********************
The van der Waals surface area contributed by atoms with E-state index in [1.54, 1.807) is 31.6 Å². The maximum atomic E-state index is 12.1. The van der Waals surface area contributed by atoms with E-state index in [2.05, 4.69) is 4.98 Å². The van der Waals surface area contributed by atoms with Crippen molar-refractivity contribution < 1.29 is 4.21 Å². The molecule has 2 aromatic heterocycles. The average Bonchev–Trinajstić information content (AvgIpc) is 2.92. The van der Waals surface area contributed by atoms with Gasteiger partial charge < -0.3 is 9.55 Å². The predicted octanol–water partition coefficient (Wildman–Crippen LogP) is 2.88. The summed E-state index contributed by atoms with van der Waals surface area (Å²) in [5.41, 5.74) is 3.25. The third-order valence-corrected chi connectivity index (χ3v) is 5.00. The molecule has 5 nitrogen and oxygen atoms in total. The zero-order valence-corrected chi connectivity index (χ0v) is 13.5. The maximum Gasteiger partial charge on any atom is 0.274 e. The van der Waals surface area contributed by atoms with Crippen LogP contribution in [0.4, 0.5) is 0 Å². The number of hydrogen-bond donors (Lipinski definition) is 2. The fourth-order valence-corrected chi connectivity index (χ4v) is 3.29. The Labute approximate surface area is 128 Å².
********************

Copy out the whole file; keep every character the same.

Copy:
The van der Waals surface area contributed by atoms with E-state index in [1.54, 1.807) is 31.6 Å². The maximum atomic E-state index is 12.1. The van der Waals surface area contributed by atoms with E-state index in [2.05, 4.69) is 4.98 Å². The van der Waals surface area contributed by atoms with Crippen molar-refractivity contribution < 1.29 is 4.21 Å². The molecule has 2 aromatic heterocycles. The average Bonchev–Trinajstić information content (AvgIpc) is 2.92. The van der Waals surface area contributed by atoms with Gasteiger partial charge < -0.3 is 9.55 Å². The predicted octanol–water partition coefficient (Wildman–Crippen LogP) is 2.88. The summed E-state index contributed by atoms with van der Waals surface area (Å²) in [5.41, 5.74) is 3.25. The third-order valence-corrected chi connectivity index (χ3v) is 5.00. The molecule has 5 nitrogen and oxygen atoms in total. The zero-order valence-corrected chi connectivity index (χ0v) is 13.5. The maximum Gasteiger partial charge on any atom is 0.274 e. The van der Waals surface area contributed by atoms with Crippen LogP contribution in [0.4, 0.5) is 0 Å². The number of hydrogen-bond donors (Lipinski definition) is 2. The fourth-order valence-corrected chi connectivity index (χ4v) is 3.29. The Labute approximate surface area is 128 Å².